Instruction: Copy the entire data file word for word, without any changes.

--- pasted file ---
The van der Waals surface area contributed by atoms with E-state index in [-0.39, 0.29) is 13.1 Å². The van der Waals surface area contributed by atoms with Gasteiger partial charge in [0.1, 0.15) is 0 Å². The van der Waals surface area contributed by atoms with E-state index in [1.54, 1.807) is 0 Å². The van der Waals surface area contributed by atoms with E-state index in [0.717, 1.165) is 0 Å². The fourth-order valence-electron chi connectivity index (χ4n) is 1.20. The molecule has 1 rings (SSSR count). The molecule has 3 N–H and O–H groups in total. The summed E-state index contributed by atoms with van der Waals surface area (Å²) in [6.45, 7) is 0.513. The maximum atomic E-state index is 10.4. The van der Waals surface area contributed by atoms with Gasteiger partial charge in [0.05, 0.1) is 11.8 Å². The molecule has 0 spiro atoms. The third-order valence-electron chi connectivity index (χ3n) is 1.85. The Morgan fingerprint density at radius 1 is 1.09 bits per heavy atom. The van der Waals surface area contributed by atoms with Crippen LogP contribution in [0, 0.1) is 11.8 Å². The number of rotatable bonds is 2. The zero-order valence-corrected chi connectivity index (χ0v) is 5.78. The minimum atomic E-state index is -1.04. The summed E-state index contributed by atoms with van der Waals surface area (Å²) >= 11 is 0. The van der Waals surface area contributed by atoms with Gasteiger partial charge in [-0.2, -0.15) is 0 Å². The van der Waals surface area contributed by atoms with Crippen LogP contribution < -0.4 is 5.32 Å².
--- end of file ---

The van der Waals surface area contributed by atoms with E-state index in [-0.39, 0.29) is 13.1 Å². The van der Waals surface area contributed by atoms with Gasteiger partial charge in [0.1, 0.15) is 0 Å². The van der Waals surface area contributed by atoms with E-state index in [1.54, 1.807) is 0 Å². The van der Waals surface area contributed by atoms with E-state index in [0.717, 1.165) is 0 Å². The fourth-order valence-electron chi connectivity index (χ4n) is 1.20. The molecule has 1 rings (SSSR count). The molecule has 3 N–H and O–H groups in total. The summed E-state index contributed by atoms with van der Waals surface area (Å²) in [6.45, 7) is 0.513. The maximum atomic E-state index is 10.4. The van der Waals surface area contributed by atoms with Gasteiger partial charge in [0.05, 0.1) is 11.8 Å². The molecule has 0 spiro atoms. The third-order valence-electron chi connectivity index (χ3n) is 1.85. The Morgan fingerprint density at radius 1 is 1.09 bits per heavy atom. The van der Waals surface area contributed by atoms with Crippen LogP contribution in [0, 0.1) is 11.8 Å². The number of rotatable bonds is 2. The zero-order valence-corrected chi connectivity index (χ0v) is 5.78. The minimum atomic E-state index is -1.04. The summed E-state index contributed by atoms with van der Waals surface area (Å²) >= 11 is 0. The van der Waals surface area contributed by atoms with Gasteiger partial charge in [-0.2, -0.15) is 0 Å². The van der Waals surface area contributed by atoms with Crippen LogP contribution < -0.4 is 5.32 Å².